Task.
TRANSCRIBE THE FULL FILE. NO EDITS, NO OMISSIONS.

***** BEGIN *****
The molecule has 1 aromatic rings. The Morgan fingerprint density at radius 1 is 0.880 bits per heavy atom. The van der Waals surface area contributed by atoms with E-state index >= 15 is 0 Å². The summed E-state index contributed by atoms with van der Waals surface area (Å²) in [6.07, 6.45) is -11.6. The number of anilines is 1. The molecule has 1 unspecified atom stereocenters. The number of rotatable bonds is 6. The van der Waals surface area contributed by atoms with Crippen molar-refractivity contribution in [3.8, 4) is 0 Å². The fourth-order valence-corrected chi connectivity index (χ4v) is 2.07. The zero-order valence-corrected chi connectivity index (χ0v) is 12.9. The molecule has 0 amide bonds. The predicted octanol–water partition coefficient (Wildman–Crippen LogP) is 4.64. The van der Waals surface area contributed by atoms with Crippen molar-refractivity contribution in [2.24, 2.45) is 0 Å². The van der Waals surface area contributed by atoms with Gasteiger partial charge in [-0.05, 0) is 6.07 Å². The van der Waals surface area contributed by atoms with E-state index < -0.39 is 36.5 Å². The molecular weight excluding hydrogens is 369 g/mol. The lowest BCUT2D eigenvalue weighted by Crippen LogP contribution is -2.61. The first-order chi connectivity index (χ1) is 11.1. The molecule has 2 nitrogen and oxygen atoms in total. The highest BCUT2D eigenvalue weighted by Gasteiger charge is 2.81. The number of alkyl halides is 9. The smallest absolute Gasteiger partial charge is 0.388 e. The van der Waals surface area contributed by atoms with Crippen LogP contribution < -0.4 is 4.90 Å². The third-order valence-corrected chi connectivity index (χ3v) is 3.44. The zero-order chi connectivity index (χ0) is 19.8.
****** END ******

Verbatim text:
The molecule has 1 aromatic rings. The Morgan fingerprint density at radius 1 is 0.880 bits per heavy atom. The van der Waals surface area contributed by atoms with E-state index >= 15 is 0 Å². The summed E-state index contributed by atoms with van der Waals surface area (Å²) in [6.07, 6.45) is -11.6. The number of anilines is 1. The molecule has 1 unspecified atom stereocenters. The number of rotatable bonds is 6. The van der Waals surface area contributed by atoms with Crippen molar-refractivity contribution in [3.8, 4) is 0 Å². The fourth-order valence-corrected chi connectivity index (χ4v) is 2.07. The zero-order valence-corrected chi connectivity index (χ0v) is 12.9. The molecule has 0 amide bonds. The predicted octanol–water partition coefficient (Wildman–Crippen LogP) is 4.64. The van der Waals surface area contributed by atoms with Crippen molar-refractivity contribution in [2.24, 2.45) is 0 Å². The van der Waals surface area contributed by atoms with Gasteiger partial charge in [-0.05, 0) is 6.07 Å². The van der Waals surface area contributed by atoms with E-state index < -0.39 is 36.5 Å². The molecular weight excluding hydrogens is 369 g/mol. The lowest BCUT2D eigenvalue weighted by Crippen LogP contribution is -2.61. The first-order chi connectivity index (χ1) is 11.1. The molecule has 2 nitrogen and oxygen atoms in total. The highest BCUT2D eigenvalue weighted by Gasteiger charge is 2.81. The number of alkyl halides is 9. The smallest absolute Gasteiger partial charge is 0.388 e. The van der Waals surface area contributed by atoms with Crippen LogP contribution < -0.4 is 4.90 Å². The third-order valence-corrected chi connectivity index (χ3v) is 3.44. The zero-order chi connectivity index (χ0) is 19.8.